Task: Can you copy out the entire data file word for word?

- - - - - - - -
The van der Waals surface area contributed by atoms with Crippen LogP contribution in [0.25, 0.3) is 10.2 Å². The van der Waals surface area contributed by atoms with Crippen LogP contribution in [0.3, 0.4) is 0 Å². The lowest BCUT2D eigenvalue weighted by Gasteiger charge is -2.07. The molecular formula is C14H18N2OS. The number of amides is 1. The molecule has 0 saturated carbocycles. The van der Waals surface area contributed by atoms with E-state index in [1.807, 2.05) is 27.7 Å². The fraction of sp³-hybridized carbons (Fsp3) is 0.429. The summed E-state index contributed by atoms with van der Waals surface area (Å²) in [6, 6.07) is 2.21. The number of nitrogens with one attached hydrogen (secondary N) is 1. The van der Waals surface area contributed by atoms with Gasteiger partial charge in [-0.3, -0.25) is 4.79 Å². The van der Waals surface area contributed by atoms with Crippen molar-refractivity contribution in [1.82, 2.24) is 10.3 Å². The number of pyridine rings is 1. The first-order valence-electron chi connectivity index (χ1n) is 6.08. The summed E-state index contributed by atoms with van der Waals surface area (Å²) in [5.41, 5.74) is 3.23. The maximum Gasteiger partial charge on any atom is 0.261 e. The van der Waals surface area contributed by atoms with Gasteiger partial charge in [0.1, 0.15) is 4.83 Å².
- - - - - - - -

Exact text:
The van der Waals surface area contributed by atoms with Crippen LogP contribution in [0.25, 0.3) is 10.2 Å². The van der Waals surface area contributed by atoms with Crippen LogP contribution in [0.3, 0.4) is 0 Å². The lowest BCUT2D eigenvalue weighted by Gasteiger charge is -2.07. The molecular formula is C14H18N2OS. The number of amides is 1. The molecule has 0 saturated carbocycles. The van der Waals surface area contributed by atoms with E-state index in [1.807, 2.05) is 27.7 Å². The fraction of sp³-hybridized carbons (Fsp3) is 0.429. The summed E-state index contributed by atoms with van der Waals surface area (Å²) in [6, 6.07) is 2.21. The number of nitrogens with one attached hydrogen (secondary N) is 1. The van der Waals surface area contributed by atoms with Gasteiger partial charge in [-0.3, -0.25) is 4.79 Å². The van der Waals surface area contributed by atoms with Crippen molar-refractivity contribution in [1.82, 2.24) is 10.3 Å². The number of pyridine rings is 1. The first-order valence-electron chi connectivity index (χ1n) is 6.08. The summed E-state index contributed by atoms with van der Waals surface area (Å²) in [5.41, 5.74) is 3.23. The maximum Gasteiger partial charge on any atom is 0.261 e. The van der Waals surface area contributed by atoms with Gasteiger partial charge in [0.1, 0.15) is 4.83 Å².